Comic-Con is usually a crowded mess. That’s all the more reason to miss it



Having griped about this largest-of-its-kind event in the past — the long lines, dizzying logistics, cramped crowds, and strange smells associated with all those costumes — it’s hard not to acutely feel its absence. The reasons to complain about Comic-Con are, suddenly, all the reasons to miss it.

The decision to cancel Comic-Con — which organizers called “heartbreaking” — came amid a wave of similar decisions during the early stages of the coronavirus, as the prospect of large gatherings became increasingly untenable. In its place, a virtual version is scheduled to take place over several days beginning July 22 — in practical terms, sacrificing millions of dollars that Comic-Con pumps into the San Diego economy.

Among all the pastimes and pleasures lost, few events more acutely demonstrate the hunger for community, and indeed, the ability to conjure those feelings of connection around entertainment — from collecting comic books or watching niche web shows to the broadest offerings from cultural titans like Marvel, “Star Wars” and “Star Trek.”

Comic-Con celebrated its 50th anniversary last year, having ballooned from a smallish assembly that occupied a couple of hotel ballrooms in the early 1970s into the massive undertaking that spills out of the convention center into nearby hotels filled by its guests.

As the event rapidly grew, Hollywood increasingly took over, recognizing all those avid fans as the ultimate marketing opportunity and eager ambassadors for its products. Enthusiasts once teased for their passions soon found themselves surrounded by newer converts, hanging on every twist in the Marvel Cinematic Universe or clamoring for the “Snyder cut” of “Justice League” (and winning that concession, finally, from CNN’s fellow WarnerMedia property HBO Max).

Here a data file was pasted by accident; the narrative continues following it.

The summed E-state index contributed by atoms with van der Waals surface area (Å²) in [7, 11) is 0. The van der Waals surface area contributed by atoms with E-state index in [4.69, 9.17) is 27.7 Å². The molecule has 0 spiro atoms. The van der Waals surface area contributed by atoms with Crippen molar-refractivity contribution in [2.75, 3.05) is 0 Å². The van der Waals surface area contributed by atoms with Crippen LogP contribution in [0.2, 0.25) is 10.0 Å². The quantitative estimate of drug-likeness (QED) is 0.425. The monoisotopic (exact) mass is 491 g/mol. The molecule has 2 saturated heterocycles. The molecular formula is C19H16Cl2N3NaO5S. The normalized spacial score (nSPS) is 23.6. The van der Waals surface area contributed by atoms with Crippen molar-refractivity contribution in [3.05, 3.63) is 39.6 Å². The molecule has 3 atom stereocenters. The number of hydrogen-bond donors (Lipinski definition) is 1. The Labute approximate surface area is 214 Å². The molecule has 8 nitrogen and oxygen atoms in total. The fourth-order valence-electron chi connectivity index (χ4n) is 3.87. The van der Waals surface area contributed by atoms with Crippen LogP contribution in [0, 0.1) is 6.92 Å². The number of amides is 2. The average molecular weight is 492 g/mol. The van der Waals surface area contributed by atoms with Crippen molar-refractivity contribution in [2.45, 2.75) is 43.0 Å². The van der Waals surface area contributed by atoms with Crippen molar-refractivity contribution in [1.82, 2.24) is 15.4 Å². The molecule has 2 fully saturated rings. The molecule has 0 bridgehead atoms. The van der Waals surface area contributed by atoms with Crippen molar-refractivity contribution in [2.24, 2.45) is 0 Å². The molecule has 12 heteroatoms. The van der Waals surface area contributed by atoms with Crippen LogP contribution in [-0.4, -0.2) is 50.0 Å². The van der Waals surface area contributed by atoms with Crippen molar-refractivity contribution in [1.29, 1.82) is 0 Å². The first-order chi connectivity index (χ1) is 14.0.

Still, the enthusiasm that permeated the convention offered a lingering connection to its origins, and a sense that many who attended spent all year anticipating the opportunity to assemble in person with those who shared their infatuations, however obscure and arcane some of them might be.

Like most of the virtual events orchestrated in the last several months, Comic-Con is trying to offer a taste of that as a stopgap measure. But it seems more imperfect than most, given how fundamental the immersive aspect of being surrounded by pop culture for several days has always been to the experience.

Although a number of popular franchises are participating, movie studios will largely sit out the exercise, as release dates for major films remain in flux. Highlights of the four-day schedule are available on the Comic-Con website.

The emphasis on fantasy won’t prevent the panels from addressing our current reality, including sessions on whether pop culture can promote mental wellness during the pandemic, and a discussion of what we can learn about dealing with infectious diseases moderated by “World War Z” author Max Brooks.

As someone who has occasionally approached making that drive down Interstate 5 to San Diego with trepidation if not quite dread, getting back to all that the convention has to offer — even the lousier parts — sounds awfully good right now.

Until then, Comic-Con@Home will have to do. And hopefully in the near future — whenever there’s an actual convention again — remembering this time should quiet any grumbling when the impulse to grumble arises.



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